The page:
Igboho Only Fights Oppressors, Don’t Treat Him As A Criminal – Family 


Chief Sunday Adeyemo



The family of the Yoruba activist, Chief Sunday Adeyemo popularly called Sunday Igboho has appealed to the federal government to allow their  brother gain his freedom, saying he is not a criminal as being treated.
Some of the family members who spoke with Saturday PUNCH observed that Igboho’s kinsmen were unhappy with his travail and they eagerly awaited reuniting with them.
His kinsmen said they were in support of his struggle, noting that he acted when the government turned a blind eye to the plight of the people. They told our correspondent that none of Igboho’s family members had been killed or kidnapped yet he spoke against injustice in his state and other South-West states.
Adeyemo who is from Aladikun family compound of Igboho which is also  known to villagers in Igboho town, is located at Modeke area of Igboho and a big mosque and the Palace of Ona Onibudo are opposite the mud bungalow building plastered with cement.
Saturday Punch reports that a big dogonyaro tree in front of the Aladikun compound provides shade for people and firms the house built on rocky ground from wind.
Punch further reports that proof of the rocky nature of the place is obvious with some boulders still peeping out of the ground. There is a particular stone that appears to be a shrine but the dryness on its round surface suggests that it might not have been appeased lately.
According to the Punch Correspondent, Igboho’s family members are warm and nice.
The Punch reported that a young woman with a baby strapped to her back was the only person at the second building which is part of the Aladikun  compound and she took our correspondent to a man who questioned our correspondent’s mission to the town. Upon sighting the identity card, he relaxed and identified himself as Joseph Adeyemo.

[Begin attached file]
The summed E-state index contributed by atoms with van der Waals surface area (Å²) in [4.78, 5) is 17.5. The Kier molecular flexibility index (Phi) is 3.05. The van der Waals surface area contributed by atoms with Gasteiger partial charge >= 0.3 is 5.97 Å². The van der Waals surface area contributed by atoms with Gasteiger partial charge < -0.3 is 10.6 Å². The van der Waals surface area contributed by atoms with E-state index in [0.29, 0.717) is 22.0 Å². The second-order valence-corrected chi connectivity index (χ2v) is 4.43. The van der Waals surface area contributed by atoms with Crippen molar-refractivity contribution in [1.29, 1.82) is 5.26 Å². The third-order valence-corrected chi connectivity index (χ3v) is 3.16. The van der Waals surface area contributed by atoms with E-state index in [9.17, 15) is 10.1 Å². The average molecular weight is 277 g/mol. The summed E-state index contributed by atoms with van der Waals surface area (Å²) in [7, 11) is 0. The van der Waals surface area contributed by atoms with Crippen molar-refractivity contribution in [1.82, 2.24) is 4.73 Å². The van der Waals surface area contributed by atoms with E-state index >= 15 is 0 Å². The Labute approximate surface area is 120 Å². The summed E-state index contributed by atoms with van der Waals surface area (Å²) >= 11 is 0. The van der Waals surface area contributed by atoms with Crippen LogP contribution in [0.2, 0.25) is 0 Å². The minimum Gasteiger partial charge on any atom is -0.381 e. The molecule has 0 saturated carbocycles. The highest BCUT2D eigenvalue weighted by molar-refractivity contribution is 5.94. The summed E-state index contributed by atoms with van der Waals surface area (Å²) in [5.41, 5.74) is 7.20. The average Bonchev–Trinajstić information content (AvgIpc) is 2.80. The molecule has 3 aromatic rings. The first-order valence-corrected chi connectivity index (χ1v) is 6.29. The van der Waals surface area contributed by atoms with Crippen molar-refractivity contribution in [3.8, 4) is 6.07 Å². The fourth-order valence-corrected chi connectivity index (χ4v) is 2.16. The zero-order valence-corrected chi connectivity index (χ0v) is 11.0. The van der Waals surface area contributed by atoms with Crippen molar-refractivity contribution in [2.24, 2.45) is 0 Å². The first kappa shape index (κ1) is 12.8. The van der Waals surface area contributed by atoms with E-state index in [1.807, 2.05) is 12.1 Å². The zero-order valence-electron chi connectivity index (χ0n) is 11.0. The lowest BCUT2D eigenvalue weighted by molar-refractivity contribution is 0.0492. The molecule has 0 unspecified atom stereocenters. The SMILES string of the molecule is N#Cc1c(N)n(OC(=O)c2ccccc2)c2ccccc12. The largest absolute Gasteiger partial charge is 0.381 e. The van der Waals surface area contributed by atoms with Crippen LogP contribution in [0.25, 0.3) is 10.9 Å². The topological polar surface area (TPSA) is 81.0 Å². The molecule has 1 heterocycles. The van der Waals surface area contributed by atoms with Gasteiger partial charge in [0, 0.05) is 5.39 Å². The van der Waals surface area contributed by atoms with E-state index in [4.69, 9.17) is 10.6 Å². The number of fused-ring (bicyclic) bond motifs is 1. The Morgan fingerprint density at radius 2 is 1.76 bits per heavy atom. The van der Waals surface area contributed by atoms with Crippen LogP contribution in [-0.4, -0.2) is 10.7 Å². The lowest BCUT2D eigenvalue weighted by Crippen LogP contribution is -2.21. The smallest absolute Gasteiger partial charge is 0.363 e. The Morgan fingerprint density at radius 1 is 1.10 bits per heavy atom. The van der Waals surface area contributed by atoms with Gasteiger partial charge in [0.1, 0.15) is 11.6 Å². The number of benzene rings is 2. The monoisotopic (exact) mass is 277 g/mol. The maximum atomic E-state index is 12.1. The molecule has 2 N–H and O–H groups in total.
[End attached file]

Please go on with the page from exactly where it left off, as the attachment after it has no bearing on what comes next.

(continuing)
Forty-year-old Adeyemo who is a farmer noted that Igboho shouldn’t be treated like a criminal ‘that he is not.’’
He said, “Chief Sunday Adeyemo is not a criminal. He is neither a terrorist nor a bad person. He is a nice person but he is being detained now unjustly. What did he do to go against the law? The only thing we can say is to beg the government to let him go his way. He is not the one they are supposed to be hunting about. He wants everybody to live in peace but he hates oppression. They wanted to kill him, he ran away but he is facing trial in Cotonou.”
Also, Amori, who has similar facial marks with Igboho, said the impunity which Igboho tried to fight was now happening in Igboho town.
The man who appeared to be a sexagenarian said, “I am not happy with what is happening. When we heard that DSS went to raid his house and they killed some people there, we were extremely sad. We called his number but could not get through and that heightened our anxiety. We did not know what happened to him. We didn’t know whether he was injured or killed by those who raided his home. We were prayed and hoped he would be fine. We do not have any power to fight the government but to pray to God for his release. We are praying to God and hoping for his release. He did not kill anybody and should be freed.”